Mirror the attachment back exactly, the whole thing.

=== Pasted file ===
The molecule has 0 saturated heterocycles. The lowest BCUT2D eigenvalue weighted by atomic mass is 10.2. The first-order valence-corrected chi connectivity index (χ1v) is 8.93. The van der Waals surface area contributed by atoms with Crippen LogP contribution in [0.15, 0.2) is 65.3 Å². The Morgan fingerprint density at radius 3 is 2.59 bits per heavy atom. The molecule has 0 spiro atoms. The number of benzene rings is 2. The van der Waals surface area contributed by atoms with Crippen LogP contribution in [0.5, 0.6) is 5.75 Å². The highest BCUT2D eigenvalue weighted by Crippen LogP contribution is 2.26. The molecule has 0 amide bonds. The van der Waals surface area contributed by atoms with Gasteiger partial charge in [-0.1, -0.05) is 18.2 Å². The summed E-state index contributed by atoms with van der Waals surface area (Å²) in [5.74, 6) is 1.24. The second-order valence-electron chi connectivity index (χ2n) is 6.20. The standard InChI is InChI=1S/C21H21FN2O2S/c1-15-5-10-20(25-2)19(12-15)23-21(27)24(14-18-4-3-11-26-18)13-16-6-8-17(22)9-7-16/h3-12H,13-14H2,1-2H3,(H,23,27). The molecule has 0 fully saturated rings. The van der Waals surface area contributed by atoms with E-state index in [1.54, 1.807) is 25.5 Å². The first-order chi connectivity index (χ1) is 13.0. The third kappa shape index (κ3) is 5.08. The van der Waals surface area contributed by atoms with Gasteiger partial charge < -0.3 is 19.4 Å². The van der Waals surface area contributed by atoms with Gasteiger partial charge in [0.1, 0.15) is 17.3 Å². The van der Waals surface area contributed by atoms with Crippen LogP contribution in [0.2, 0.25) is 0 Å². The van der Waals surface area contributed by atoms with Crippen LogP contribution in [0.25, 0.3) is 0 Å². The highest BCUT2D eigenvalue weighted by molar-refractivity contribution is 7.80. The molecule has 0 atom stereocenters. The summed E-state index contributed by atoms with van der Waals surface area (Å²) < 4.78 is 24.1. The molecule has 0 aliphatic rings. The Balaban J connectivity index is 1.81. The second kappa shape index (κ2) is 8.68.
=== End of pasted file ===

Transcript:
The molecule has 0 saturated heterocycles. The lowest BCUT2D eigenvalue weighted by atomic mass is 10.2. The first-order valence-corrected chi connectivity index (χ1v) is 8.93. The van der Waals surface area contributed by atoms with Crippen LogP contribution in [0.15, 0.2) is 65.3 Å². The Morgan fingerprint density at radius 3 is 2.59 bits per heavy atom. The molecule has 0 spiro atoms. The number of benzene rings is 2. The van der Waals surface area contributed by atoms with Crippen LogP contribution in [0.5, 0.6) is 5.75 Å². The highest BCUT2D eigenvalue weighted by Crippen LogP contribution is 2.26. The molecule has 0 amide bonds. The van der Waals surface area contributed by atoms with Gasteiger partial charge in [-0.1, -0.05) is 18.2 Å². The summed E-state index contributed by atoms with van der Waals surface area (Å²) in [5.74, 6) is 1.24. The second-order valence-electron chi connectivity index (χ2n) is 6.20. The standard InChI is InChI=1S/C21H21FN2O2S/c1-15-5-10-20(25-2)19(12-15)23-21(27)24(14-18-4-3-11-26-18)13-16-6-8-17(22)9-7-16/h3-12H,13-14H2,1-2H3,(H,23,27). The molecule has 0 fully saturated rings. The van der Waals surface area contributed by atoms with E-state index in [1.54, 1.807) is 25.5 Å². The first-order chi connectivity index (χ1) is 13.0. The third kappa shape index (κ3) is 5.08. The van der Waals surface area contributed by atoms with Gasteiger partial charge < -0.3 is 19.4 Å². The van der Waals surface area contributed by atoms with Gasteiger partial charge in [0.1, 0.15) is 17.3 Å². The van der Waals surface area contributed by atoms with Crippen LogP contribution in [0.2, 0.25) is 0 Å². The van der Waals surface area contributed by atoms with Crippen LogP contribution in [0.25, 0.3) is 0 Å². The highest BCUT2D eigenvalue weighted by molar-refractivity contribution is 7.80. The molecule has 0 atom stereocenters. The summed E-state index contributed by atoms with van der Waals surface area (Å²) < 4.78 is 24.1. The molecule has 0 aliphatic rings. The Balaban J connectivity index is 1.81. The second kappa shape index (κ2) is 8.68.